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Diplomacy’s Triumph: 1815 Vienna and Napoleon’s Defeat

623476 Participants at the Congress of Vienna in 1814-15, Austria by Isabey, Jean-Baptiste (1767-1855) (after); (add.info.: Participants at the Congress of Vienna in 1814-1815. Austria, 19th century.); © NPL - DeA Picture Library. Please note: This photograph requires additional permission prior to use. If you wish to reproduce this image, please contact Bridgeman Images and we will manage the permission request on your behalf.

“Le Monde” tells how ended the wars that have marked the history and memory of Europe for just over two hundred years. Six ways to achieve a more or less lasting peace, like the congress that put an end to the Napoleonic wars at the beginning of the 19th century.

On June 18, 1815, around noon, a well-dressed man left the walls of Ghent, a copy of Julius Caesar’s Commentaries on the Gallic War, in his hand, for a studious walk through the fields. While he is more than a league (about 5 kilometers) from the city, he hears a rumbling in the distance. “I listened; I heard only the noise of a moorhen in the reeds and the sound of a village clock. I continued on my way: I had not gone thirty steps when the rumbling began again. No, the thunder we hear in the distance is not a storm.

The gentleman stops, leans against the trunk of a tree and waits. “This great battle, still nameless, of which I listened to the echoes at the foot of a poplar tree and of which a village clock had just struck the unknown funeral, was the battle of Waterloo, he continues. Silent and solitary listener to the formidable arrest of destinies, I would have been less moved if I had found myself in the fray. The danger, the fire, the crush of death would not have left me time to meditate; but alone under a tree in the countryside of Ghent, like the shepherd of the flocks which grazed around me, the weight of reflections overwhelmed me. »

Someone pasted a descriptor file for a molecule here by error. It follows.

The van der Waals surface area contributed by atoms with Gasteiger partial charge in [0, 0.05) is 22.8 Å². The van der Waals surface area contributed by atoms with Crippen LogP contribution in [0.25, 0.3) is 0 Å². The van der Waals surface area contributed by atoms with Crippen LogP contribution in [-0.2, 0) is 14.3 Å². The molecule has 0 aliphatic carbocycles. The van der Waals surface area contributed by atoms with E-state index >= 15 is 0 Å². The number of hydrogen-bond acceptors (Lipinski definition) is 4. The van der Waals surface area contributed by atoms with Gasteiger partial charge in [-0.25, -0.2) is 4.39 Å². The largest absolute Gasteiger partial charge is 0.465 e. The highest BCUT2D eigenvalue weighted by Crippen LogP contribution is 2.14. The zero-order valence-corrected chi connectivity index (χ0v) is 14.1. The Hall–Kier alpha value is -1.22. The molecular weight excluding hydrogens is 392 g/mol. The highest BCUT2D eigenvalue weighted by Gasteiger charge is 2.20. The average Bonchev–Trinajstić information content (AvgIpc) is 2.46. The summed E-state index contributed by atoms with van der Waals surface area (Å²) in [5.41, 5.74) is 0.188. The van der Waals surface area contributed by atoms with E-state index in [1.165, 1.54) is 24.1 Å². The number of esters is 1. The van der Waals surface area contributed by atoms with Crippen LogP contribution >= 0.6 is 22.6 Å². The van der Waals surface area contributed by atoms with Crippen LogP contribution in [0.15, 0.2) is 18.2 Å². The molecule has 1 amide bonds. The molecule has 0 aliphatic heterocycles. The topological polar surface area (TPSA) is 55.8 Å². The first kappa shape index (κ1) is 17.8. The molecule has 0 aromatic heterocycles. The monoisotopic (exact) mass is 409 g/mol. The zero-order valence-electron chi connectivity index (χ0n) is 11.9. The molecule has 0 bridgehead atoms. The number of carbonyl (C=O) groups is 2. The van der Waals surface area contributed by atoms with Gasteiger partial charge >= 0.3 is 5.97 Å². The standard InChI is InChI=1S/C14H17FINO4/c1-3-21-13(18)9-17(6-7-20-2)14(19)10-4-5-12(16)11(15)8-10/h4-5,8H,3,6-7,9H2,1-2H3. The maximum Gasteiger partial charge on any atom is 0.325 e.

Thus François-René de Chateaubriand, because it is about him, he puts himself on stage when the time comes to tell “his” battle of Waterloo, in his Memoirs from beyond the grave (1849 ). Supporter of King Louis XVIII, who fled France without glory after Napoleon’s unlikely return from the island of Elba three months earlier, the writer-diplomat has everything to lose. Let the Emperor triumph, and all his political ambitions are over. If his armies are defeated by the English and their Prussian and Dutch allies, his country will be on its knees. Either way, it’s a disaster. So he stands at a distance and waits, while the fate of Europe is being played out in the distance.

This article is originally published on lemonde.fr

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